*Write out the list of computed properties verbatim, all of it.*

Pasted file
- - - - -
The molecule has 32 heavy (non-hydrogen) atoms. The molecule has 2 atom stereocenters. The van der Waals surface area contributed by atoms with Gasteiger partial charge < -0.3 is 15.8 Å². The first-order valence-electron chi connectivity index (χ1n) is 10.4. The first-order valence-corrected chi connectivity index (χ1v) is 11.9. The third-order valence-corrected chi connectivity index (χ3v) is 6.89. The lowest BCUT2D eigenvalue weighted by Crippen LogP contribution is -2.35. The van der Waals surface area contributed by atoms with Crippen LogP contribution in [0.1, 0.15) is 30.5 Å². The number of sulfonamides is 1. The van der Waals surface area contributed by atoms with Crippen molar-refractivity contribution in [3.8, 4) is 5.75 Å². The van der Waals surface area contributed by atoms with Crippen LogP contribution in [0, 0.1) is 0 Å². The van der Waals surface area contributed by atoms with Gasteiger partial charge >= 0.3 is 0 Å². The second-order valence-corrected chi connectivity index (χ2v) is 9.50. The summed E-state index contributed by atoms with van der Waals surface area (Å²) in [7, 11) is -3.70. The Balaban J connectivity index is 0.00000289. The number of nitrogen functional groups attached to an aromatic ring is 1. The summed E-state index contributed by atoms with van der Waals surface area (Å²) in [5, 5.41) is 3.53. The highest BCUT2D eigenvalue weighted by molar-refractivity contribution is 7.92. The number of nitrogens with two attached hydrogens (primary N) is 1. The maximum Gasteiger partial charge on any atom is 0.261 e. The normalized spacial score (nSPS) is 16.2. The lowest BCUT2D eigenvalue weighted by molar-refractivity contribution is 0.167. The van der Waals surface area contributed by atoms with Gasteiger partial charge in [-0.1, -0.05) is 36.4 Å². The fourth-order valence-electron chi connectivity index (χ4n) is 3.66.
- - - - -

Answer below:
The molecule has 32 heavy (non-hydrogen) atoms. The molecule has 2 atom stereocenters. The van der Waals surface area contributed by atoms with Gasteiger partial charge < -0.3 is 15.8 Å². The first-order valence-electron chi connectivity index (χ1n) is 10.4. The first-order valence-corrected chi connectivity index (χ1v) is 11.9. The third-order valence-corrected chi connectivity index (χ3v) is 6.89. The lowest BCUT2D eigenvalue weighted by Crippen LogP contribution is -2.35. The van der Waals surface area contributed by atoms with Crippen LogP contribution in [0.1, 0.15) is 30.5 Å². The number of sulfonamides is 1. The van der Waals surface area contributed by atoms with Crippen molar-refractivity contribution in [3.8, 4) is 5.75 Å². The van der Waals surface area contributed by atoms with Crippen LogP contribution in [0, 0.1) is 0 Å². The van der Waals surface area contributed by atoms with Gasteiger partial charge >= 0.3 is 0 Å². The second-order valence-corrected chi connectivity index (χ2v) is 9.50. The summed E-state index contributed by atoms with van der Waals surface area (Å²) in [7, 11) is -3.70. The Balaban J connectivity index is 0.00000289. The number of nitrogen functional groups attached to an aromatic ring is 1. The summed E-state index contributed by atoms with van der Waals surface area (Å²) in [5, 5.41) is 3.53. The highest BCUT2D eigenvalue weighted by molar-refractivity contribution is 7.92. The number of nitrogens with two attached hydrogens (primary N) is 1. The maximum Gasteiger partial charge on any atom is 0.261 e. The normalized spacial score (nSPS) is 16.2. The lowest BCUT2D eigenvalue weighted by molar-refractivity contribution is 0.167. The van der Waals surface area contributed by atoms with Gasteiger partial charge in [-0.1, -0.05) is 36.4 Å². The fourth-order valence-electron chi connectivity index (χ4n) is 3.66.